It was just over 6 years ago that I first visited Africa Development Promise’s cooperative partners. At that point I was returning to Africa to visit friends I had made when I spent three months in Rwanda and Uganda in 2012.
In between those two trips, I met Monica and had become interested in her work in East Africa and had volunteered to take photos and videos in the field which also provided me with the opportunity to learn more about the programs. After visiting the Rwandan women and their greenhouses and the Ugandan cooperative and their mushroom growing house, plus hearing their stories and dedication to helping their families and communities, I knew this was an organization that I wanted to continue to support. When Monica asked me to join the board it was an easy decision. And that decision led to my returning to East Africa the following year for an even closer look at the market-based approach of ADP.
Over the past 6 years on the board, there has been so much I have learned about the challenges of working in developing countries and the issues that these women face. But that is not what sticks with me. What I think of most when I think of ADP is the dedication and resilience of these women. They are determined to make a better life for their families and especially for their children.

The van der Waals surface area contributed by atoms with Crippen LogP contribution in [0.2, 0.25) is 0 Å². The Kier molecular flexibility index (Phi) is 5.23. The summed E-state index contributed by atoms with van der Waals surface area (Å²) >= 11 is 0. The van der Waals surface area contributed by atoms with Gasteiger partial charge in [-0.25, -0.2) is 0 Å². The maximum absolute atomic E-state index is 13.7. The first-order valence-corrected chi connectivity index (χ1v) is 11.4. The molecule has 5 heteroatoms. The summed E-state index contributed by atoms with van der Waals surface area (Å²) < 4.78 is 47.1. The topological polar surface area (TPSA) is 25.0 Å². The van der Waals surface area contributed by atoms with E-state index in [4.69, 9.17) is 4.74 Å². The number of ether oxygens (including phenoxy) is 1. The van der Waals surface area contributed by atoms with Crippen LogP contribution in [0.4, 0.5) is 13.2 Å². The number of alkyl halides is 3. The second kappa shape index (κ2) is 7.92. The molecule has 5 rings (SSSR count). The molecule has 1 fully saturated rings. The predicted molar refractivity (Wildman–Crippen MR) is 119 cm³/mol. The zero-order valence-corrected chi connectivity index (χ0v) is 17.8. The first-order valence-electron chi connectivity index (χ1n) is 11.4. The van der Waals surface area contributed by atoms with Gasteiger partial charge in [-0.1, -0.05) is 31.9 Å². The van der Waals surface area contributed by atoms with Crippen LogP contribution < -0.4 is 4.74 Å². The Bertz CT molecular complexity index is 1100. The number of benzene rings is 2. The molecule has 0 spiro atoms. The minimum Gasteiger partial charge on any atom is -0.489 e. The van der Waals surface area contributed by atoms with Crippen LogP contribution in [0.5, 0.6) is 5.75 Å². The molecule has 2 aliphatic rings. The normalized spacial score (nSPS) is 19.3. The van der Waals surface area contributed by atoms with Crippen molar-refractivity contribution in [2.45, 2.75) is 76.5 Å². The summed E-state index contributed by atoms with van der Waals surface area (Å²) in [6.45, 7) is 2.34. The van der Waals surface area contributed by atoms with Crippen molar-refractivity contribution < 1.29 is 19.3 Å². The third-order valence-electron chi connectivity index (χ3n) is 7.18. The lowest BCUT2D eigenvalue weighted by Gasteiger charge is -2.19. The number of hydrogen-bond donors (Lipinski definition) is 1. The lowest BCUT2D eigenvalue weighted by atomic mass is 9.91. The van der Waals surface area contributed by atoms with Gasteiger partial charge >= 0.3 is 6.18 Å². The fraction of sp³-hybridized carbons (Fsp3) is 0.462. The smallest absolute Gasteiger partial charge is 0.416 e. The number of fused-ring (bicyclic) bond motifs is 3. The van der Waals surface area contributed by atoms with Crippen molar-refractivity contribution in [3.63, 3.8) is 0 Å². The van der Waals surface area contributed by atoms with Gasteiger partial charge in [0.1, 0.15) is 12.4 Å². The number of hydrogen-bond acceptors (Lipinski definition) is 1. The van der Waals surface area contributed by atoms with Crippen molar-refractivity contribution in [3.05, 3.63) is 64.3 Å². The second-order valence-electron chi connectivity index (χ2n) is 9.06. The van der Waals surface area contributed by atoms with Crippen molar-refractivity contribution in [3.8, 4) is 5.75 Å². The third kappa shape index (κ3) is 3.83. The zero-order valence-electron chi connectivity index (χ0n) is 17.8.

We know that rural women are usually the poorest of the poor because in East Africa they often have limited access to credit, many times cannot own land and are most susceptible to climate change. The majority practice rain-fed subsistence farming because they cannot access extension service nor appropriate equipment and inputs to increase their yields. And yet, we also know that when women earn an income, they pour 90% back into their families.
I am proud to have been part of an organization that is focused on getting women the tools they need to not only survive but thrive–and in a sustainable way that will serve them and their families for years to come.